Inhibitory Role of IGFBP-3 in the Pathogenesis of Asthma
From ENDO 2010 The Endocrine Society Annual Meeting, San Diego, June 19-22, 2010
Insulin-like growth factor-binding protein (IGFBP)-3 is a multi-functional protein known for modulating the actions of insulin-like growth factors (IGFs) in somatic growth and a variety of human diseases such as cancer. Despite the critical role of the IGF system in the pathophysiology of many diseases, limited information is available for its role in bronchial asthma. IGFBP-3 fragments have been identified in asthmatic airway tissue extracts. Whether there is any association between IGFBP-3 and asthma remains elusive.
The researchers performed in vitro and in vivo studies to show that IGFBP-3 blocks specific physiological consequences of asthma in an IGF-independent manner. They used a mouse asthma model with normal mice as well as IGFBP-3 transgenic mice challenged to ovalbumin (OVA). The results show IGFBP-3 suppressed in bronchial epithelial cells from normal mice after OVA challenge. Restoration of IGFBP-3 either by recombinant IGFBP-3 treatment or adenoviral IGFBP-3 gene transfer effectively reduced all physiological manifestations of asthma examined in vivo (airway hyperresponsiveness [AHR], cellular and pathological change in bronchoalveolar lavage [BAL] fluid and lung tissue, and expression of numerous proinflammatory molecules). Furthermore, IGFBP-3 treatment restored airway functions as demonstrated by the reduction of OVA-induced AHR. These unique IGFBP-3 effects were IGF/IGF-I receptor (IGF-IR) independent since IGFBP-3 mutant devoid of IGF binding affinity (IGFBP-3 GGG) had similar effects. The studies using IGFBP-3 transgenic mice further confirmed the effects of IGFBP-3 by demonstrating significant reduction of infiltration of inflammatory cells, cytokine production and OVA-induced AHR compared to that of normal mice after OVA inhalation.
Further in vitro studies using human bronchial epithelial cells demonstrated that IGFBP-3 blocks TNF-α-induced expression of proinflammatory molecules, attenuates the TNF-α-induced migratory response of eosinophils, and negatively regulates TNF-α-induced expression of the key NF-κB regulatory molecules, IκBα and p65-NF-κB, at the post-translational level. Taken together, these results strongly indicated that IGFBP-3 inhibits airway inflammation and airway hyperresponsiveness via an IGF-independent mechanism that involves cross-talk with NF-κB pathway. IGFBP-3 therefore plays a pivotal role in the pathogenesis of asthma, and thus can serve as a potential therapeutic for prevention/treatment of asthma.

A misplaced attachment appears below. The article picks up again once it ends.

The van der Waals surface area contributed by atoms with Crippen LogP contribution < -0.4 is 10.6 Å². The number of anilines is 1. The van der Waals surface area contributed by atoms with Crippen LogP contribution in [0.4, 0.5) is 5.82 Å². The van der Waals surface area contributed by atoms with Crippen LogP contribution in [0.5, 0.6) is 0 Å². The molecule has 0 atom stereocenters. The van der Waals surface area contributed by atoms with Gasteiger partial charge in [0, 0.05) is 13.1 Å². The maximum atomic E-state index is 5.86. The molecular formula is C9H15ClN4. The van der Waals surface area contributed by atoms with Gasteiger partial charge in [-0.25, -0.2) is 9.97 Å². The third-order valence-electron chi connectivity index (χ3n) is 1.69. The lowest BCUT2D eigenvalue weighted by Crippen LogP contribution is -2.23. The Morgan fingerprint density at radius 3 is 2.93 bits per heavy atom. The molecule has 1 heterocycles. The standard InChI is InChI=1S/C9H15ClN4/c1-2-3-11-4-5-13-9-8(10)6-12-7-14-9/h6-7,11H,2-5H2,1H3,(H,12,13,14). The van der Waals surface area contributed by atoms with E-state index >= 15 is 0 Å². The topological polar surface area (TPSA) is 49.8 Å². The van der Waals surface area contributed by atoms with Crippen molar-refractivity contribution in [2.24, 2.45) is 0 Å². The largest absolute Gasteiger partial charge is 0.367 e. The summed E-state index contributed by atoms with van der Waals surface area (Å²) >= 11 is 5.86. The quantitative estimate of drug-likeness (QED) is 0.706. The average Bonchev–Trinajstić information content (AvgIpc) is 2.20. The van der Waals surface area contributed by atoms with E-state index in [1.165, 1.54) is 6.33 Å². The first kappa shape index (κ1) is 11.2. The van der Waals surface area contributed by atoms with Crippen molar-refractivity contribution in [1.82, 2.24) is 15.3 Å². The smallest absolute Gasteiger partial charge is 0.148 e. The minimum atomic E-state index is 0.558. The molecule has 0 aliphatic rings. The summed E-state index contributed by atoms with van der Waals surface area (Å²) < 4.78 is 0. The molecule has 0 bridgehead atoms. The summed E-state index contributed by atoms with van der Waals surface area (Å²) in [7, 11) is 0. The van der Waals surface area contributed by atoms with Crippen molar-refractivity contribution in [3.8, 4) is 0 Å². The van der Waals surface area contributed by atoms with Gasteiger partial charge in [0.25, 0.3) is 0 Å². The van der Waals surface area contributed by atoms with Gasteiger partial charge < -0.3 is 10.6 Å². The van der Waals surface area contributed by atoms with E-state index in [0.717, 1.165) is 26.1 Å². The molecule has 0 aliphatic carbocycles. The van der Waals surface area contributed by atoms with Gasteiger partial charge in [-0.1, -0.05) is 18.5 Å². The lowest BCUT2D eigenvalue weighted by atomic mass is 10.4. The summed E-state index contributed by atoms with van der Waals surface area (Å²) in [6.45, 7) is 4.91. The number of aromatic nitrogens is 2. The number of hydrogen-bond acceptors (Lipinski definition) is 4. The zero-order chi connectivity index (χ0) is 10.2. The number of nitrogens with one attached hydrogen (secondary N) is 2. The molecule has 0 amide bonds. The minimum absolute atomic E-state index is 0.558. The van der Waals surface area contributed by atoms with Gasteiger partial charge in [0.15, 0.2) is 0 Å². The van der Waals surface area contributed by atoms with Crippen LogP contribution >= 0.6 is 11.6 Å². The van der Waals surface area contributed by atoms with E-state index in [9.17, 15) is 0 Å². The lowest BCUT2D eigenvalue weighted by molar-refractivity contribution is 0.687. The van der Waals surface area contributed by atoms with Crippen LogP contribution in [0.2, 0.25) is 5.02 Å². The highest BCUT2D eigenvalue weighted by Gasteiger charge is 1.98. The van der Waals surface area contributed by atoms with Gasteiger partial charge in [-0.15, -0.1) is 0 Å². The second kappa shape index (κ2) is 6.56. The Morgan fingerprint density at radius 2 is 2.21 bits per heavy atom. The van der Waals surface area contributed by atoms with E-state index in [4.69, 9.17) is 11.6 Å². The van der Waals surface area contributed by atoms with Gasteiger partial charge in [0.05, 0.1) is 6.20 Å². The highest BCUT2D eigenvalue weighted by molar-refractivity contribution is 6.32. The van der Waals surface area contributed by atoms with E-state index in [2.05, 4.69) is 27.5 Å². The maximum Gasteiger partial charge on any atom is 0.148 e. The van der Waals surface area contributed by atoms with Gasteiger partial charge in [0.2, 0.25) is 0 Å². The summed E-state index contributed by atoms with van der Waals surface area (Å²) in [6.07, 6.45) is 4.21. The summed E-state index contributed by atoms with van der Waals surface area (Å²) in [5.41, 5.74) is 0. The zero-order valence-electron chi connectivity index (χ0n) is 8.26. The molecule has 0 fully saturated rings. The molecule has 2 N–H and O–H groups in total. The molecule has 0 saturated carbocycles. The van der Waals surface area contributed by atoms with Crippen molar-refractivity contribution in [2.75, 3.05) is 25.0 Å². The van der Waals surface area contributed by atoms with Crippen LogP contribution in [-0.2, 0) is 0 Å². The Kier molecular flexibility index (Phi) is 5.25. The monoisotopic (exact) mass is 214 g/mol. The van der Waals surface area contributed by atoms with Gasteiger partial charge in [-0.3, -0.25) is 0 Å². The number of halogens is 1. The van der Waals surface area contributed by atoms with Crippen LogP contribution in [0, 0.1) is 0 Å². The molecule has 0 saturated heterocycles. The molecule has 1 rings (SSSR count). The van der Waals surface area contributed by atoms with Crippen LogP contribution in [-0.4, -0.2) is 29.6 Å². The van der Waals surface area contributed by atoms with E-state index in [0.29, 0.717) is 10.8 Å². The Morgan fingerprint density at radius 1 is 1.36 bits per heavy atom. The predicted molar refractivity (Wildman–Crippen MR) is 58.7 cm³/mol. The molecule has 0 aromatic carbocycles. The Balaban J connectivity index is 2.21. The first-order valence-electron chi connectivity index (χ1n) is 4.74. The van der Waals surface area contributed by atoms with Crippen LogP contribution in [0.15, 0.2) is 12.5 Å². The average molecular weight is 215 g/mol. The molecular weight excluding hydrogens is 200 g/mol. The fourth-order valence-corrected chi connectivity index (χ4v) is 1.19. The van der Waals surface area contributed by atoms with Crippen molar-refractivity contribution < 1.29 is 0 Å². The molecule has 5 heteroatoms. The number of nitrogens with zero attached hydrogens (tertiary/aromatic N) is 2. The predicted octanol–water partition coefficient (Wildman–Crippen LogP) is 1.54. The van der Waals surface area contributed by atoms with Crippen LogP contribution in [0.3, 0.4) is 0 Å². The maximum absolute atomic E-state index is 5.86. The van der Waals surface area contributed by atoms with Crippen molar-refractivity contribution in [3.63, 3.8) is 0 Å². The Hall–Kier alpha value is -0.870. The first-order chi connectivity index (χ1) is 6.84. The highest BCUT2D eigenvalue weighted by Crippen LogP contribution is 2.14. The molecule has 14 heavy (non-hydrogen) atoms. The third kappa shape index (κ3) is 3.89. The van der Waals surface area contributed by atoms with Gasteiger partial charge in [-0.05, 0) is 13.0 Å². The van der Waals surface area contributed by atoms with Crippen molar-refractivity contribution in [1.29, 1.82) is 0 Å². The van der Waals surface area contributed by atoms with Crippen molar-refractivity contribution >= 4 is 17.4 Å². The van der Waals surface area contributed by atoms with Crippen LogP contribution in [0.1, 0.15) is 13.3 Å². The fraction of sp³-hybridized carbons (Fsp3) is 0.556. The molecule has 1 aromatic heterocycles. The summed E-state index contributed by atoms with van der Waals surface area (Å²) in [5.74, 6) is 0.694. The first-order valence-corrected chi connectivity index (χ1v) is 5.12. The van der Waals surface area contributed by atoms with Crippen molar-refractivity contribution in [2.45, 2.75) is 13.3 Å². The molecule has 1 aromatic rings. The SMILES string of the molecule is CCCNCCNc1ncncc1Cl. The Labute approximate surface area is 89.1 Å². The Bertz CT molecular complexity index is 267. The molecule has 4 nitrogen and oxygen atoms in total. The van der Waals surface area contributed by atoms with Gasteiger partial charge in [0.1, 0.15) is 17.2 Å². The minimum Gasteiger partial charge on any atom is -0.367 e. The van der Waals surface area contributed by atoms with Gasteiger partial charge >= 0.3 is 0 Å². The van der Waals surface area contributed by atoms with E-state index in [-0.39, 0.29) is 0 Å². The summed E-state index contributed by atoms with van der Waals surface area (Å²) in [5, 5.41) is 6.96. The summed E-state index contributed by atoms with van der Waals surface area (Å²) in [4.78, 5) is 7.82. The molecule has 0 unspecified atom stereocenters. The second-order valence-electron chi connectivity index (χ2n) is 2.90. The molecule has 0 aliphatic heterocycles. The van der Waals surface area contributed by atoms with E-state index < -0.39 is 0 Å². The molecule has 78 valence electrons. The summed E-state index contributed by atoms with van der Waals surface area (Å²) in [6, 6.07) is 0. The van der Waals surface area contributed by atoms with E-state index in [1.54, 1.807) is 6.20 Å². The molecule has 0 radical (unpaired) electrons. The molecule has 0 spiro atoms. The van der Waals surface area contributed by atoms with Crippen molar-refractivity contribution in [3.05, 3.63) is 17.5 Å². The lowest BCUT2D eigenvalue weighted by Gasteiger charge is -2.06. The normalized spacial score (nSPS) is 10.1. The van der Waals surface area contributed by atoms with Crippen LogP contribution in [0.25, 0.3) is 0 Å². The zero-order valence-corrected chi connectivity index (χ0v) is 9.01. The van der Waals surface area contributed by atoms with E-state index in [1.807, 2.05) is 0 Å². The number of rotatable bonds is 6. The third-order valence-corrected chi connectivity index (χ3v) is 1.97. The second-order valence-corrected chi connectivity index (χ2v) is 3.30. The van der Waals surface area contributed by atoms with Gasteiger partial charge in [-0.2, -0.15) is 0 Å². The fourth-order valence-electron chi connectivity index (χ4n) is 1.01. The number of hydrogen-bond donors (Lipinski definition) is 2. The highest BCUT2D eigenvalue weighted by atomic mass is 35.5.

Lee Y, Jogie-Brahim S, Harada A, et al. Chonbuk National University, Jeonju, Republic of Korea; University of Manitoba Winnipeg, Canada; and Virginia Commonwealth University, Richmond, Virginia, USA
This is a new and interesting view into the pathogenesis of this common disease. IGF-I is known to be involved in airway remodeling in bronchial epithelial cells; interleukin (IL)-17F is able to induce the expression of IGF-I via the Raf1-MEK1/2-ERK1/2-MSK1/p90RSK-CREB pathway in vitro.1 Another mechanism of allergic airway remodeling may also be via the secretion of the profibrotic IGFBP-3 from IGF-I-stimulated airway epithelial cells during allergic inflammation.2 Of interest may be the potential role of the IGF system alterations in allergic disease and asthma in growth retardation. The prevalence of short stature (< 3rd percentile NCHS) among children with respiratory allergy (asthma and/or rhinitis) varies from 2−10%. Hauache et al3 studied IGF-I, IGFBP-3, and growth hormone (GH) serum levels after stimulation tests in prepubertal allergic boys who had not received steroids. All children were short and had delayed skeletal age in relation to chronological age, but bone age was normal for height. The serum levels of IGF-I, IGFBP-3, and GH after stimulation tests were normal and they concluded that in these children a deficiency of GH did not seem to be responsible for short stature.
Fima Lifshitz, MD
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